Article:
Cheering news is at last starting to come out of the US maritime sector, but perhaps optimists who have connected the dots are being overcome by wishful thinking.
First, the Port of Seattle turned in a profit for 2009, despite an 8 percent fall in revenue, confounding the doom merchants. Bearing in mind that the port bundles aviation and maritime together, a closer look is needed at the financial results to see just how well the seaport fared.
The fact is, it fared far better than anyone thought and its performance is a credit to the technical, administrative and financial managers. Operating revenue at $89 million was $4 million better than 2008 and almost exactly on target. Operating expenses were pared and squeezed, mostly by enforced days off although some posts were eliminated, which produced a 16 percent fall from the budget provision.
Container revenue was up 8 percent over budget and 11 percent more than the previous year, to $37 million, despite volumes being down 7 percent on 2008 to 1.6 million TEU.
Nonetheless, long-term pain is in the offing for the seaport. The capital budget was slashed 56 percent to $45 million. The biggest victim was shelving the purchase of a property for the container support yard, budgeted at $28 million.
Even the most shortsighted observer should be able to see that the port will be unable to play with a full deck in a few years time, probably just when the wider Panama Canal becomes open for business.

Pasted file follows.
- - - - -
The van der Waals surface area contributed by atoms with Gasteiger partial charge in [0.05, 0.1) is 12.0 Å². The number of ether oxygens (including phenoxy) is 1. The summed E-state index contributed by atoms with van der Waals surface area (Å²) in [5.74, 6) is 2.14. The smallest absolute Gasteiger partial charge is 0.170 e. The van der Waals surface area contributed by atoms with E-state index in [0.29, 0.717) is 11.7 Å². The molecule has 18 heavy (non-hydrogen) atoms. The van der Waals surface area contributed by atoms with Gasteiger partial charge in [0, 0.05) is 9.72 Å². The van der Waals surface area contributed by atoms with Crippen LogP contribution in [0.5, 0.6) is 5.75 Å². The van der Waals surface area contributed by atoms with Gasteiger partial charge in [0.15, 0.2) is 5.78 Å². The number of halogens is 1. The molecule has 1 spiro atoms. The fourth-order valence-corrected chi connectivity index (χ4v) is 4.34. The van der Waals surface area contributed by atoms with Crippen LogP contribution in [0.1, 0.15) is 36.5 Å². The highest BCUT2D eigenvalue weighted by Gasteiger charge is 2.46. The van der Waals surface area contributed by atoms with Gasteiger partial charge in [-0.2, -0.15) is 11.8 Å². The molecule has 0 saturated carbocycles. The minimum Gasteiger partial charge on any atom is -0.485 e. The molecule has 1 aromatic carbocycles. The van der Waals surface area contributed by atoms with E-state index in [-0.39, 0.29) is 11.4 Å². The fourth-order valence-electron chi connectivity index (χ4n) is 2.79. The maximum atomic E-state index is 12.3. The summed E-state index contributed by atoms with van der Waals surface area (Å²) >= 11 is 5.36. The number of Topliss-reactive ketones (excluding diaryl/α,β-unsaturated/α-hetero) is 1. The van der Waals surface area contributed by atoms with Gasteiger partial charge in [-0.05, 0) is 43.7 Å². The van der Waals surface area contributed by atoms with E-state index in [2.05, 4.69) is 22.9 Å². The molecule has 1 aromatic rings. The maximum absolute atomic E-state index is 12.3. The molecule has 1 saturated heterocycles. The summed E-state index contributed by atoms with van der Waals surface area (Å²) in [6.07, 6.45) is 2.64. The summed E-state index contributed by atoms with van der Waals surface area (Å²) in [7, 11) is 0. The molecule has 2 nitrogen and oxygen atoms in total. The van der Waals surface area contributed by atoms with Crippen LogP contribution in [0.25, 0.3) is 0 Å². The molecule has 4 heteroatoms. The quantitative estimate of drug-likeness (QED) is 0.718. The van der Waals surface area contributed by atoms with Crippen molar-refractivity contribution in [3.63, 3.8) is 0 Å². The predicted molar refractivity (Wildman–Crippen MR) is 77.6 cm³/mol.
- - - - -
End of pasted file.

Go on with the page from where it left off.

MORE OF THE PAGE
Down the coast at Long Beach, container volumes in February were up 30 percent on the previous year, to 413,000. Inbound traffic rose 40 percent and exports were up 33 percent. Los Angeles is expected to show an equally impressive improvement.
Using performances such as these, trade analysts are shedding caution and now reckon that national figures for ports show that the economy is in a sustained upswing and is not about to hit a double-dip recession
Others are not so sure and look at the wider picture, most notably the balance of payments and debt to China.
For California, a proposal under study by the morally bankrupt state legislature, which is jumping onto the port bandwagon, could be a cushion against another trade catastrophe. Politicians want to introduce an incentive scheme for "trade infrastructure projects and California-based cargo shipments" (to use the official jargon). Presumably, this would mean tax breaks rather than payment of actual money, given that the state is almost penniless.
This has more of a ring of reality than irrational exuberance over the future of maritime trade.